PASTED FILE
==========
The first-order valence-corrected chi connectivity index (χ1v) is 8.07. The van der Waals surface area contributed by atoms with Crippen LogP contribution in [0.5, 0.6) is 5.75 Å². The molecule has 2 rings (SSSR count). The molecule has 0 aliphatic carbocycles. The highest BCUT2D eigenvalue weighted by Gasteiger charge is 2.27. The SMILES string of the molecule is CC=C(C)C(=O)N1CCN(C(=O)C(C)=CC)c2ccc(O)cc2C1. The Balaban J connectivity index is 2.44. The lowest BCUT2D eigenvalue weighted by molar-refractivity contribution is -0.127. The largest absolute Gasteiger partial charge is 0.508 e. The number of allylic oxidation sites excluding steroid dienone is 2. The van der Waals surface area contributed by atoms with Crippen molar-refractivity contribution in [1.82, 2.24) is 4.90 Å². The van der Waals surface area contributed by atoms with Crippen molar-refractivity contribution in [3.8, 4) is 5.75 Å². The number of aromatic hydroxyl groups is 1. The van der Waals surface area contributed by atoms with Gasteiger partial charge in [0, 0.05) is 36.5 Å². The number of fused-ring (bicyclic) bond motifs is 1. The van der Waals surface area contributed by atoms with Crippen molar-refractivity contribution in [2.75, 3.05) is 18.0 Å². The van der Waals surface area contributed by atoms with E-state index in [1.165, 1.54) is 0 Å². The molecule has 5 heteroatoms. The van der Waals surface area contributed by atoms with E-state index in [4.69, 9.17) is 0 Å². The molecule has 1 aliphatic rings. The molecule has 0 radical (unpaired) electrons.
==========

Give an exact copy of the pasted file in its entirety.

The first-order valence-corrected chi connectivity index (χ1v) is 8.07. The van der Waals surface area contributed by atoms with Crippen LogP contribution in [0.5, 0.6) is 5.75 Å². The molecule has 2 rings (SSSR count). The molecule has 0 aliphatic carbocycles. The highest BCUT2D eigenvalue weighted by Gasteiger charge is 2.27. The SMILES string of the molecule is CC=C(C)C(=O)N1CCN(C(=O)C(C)=CC)c2ccc(O)cc2C1. The Balaban J connectivity index is 2.44. The lowest BCUT2D eigenvalue weighted by molar-refractivity contribution is -0.127. The largest absolute Gasteiger partial charge is 0.508 e. The number of allylic oxidation sites excluding steroid dienone is 2. The van der Waals surface area contributed by atoms with Crippen molar-refractivity contribution in [1.82, 2.24) is 4.90 Å². The van der Waals surface area contributed by atoms with Crippen molar-refractivity contribution in [3.8, 4) is 5.75 Å². The number of aromatic hydroxyl groups is 1. The van der Waals surface area contributed by atoms with Gasteiger partial charge in [0, 0.05) is 36.5 Å². The number of fused-ring (bicyclic) bond motifs is 1. The van der Waals surface area contributed by atoms with Crippen molar-refractivity contribution in [2.75, 3.05) is 18.0 Å². The van der Waals surface area contributed by atoms with E-state index in [1.165, 1.54) is 0 Å². The molecule has 5 heteroatoms. The van der Waals surface area contributed by atoms with E-state index in [4.69, 9.17) is 0 Å². The molecule has 1 aliphatic rings. The molecule has 0 radical (unpaired) electrons.